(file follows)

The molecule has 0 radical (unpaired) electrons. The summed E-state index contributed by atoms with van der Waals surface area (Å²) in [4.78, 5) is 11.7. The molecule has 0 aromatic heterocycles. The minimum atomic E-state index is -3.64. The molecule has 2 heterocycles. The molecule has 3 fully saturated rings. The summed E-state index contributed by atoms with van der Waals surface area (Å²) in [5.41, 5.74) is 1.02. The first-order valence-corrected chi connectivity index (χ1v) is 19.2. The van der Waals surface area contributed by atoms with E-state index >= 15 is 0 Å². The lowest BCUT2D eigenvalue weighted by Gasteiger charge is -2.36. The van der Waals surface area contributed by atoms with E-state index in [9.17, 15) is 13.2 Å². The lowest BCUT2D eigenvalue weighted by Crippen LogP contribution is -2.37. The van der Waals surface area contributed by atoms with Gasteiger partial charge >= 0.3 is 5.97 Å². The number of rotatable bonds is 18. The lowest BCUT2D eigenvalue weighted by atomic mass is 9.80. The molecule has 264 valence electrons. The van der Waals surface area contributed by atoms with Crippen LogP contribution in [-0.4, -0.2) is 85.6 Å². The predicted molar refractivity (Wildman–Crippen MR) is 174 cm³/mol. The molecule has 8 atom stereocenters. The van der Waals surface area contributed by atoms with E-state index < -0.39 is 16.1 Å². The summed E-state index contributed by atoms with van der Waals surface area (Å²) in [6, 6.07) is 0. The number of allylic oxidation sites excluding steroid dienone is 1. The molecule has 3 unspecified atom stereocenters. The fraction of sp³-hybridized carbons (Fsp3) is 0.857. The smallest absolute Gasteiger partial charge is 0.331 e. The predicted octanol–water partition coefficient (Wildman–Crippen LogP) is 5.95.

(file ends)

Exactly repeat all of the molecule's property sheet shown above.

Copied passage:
The molecule has 0 radical (unpaired) electrons. The summed E-state index contributed by atoms with van der Waals surface area (Å²) in [4.78, 5) is 11.7. The molecule has 0 aromatic heterocycles. The minimum atomic E-state index is -3.64. The molecule has 2 heterocycles. The molecule has 3 fully saturated rings. The summed E-state index contributed by atoms with van der Waals surface area (Å²) in [5.41, 5.74) is 1.02. The first-order valence-corrected chi connectivity index (χ1v) is 19.2. The van der Waals surface area contributed by atoms with E-state index >= 15 is 0 Å². The lowest BCUT2D eigenvalue weighted by Gasteiger charge is -2.36. The van der Waals surface area contributed by atoms with E-state index in [9.17, 15) is 13.2 Å². The lowest BCUT2D eigenvalue weighted by Crippen LogP contribution is -2.37. The van der Waals surface area contributed by atoms with Gasteiger partial charge >= 0.3 is 5.97 Å². The number of rotatable bonds is 18. The lowest BCUT2D eigenvalue weighted by atomic mass is 9.80. The molecule has 264 valence electrons. The van der Waals surface area contributed by atoms with Crippen LogP contribution in [-0.4, -0.2) is 85.6 Å². The predicted molar refractivity (Wildman–Crippen MR) is 174 cm³/mol. The molecule has 8 atom stereocenters. The van der Waals surface area contributed by atoms with E-state index < -0.39 is 16.1 Å². The summed E-state index contributed by atoms with van der Waals surface area (Å²) in [6, 6.07) is 0. The number of allylic oxidation sites excluding steroid dienone is 1. The molecule has 3 unspecified atom stereocenters. The fraction of sp³-hybridized carbons (Fsp3) is 0.857. The smallest absolute Gasteiger partial charge is 0.331 e. The predicted octanol–water partition coefficient (Wildman–Crippen LogP) is 5.95.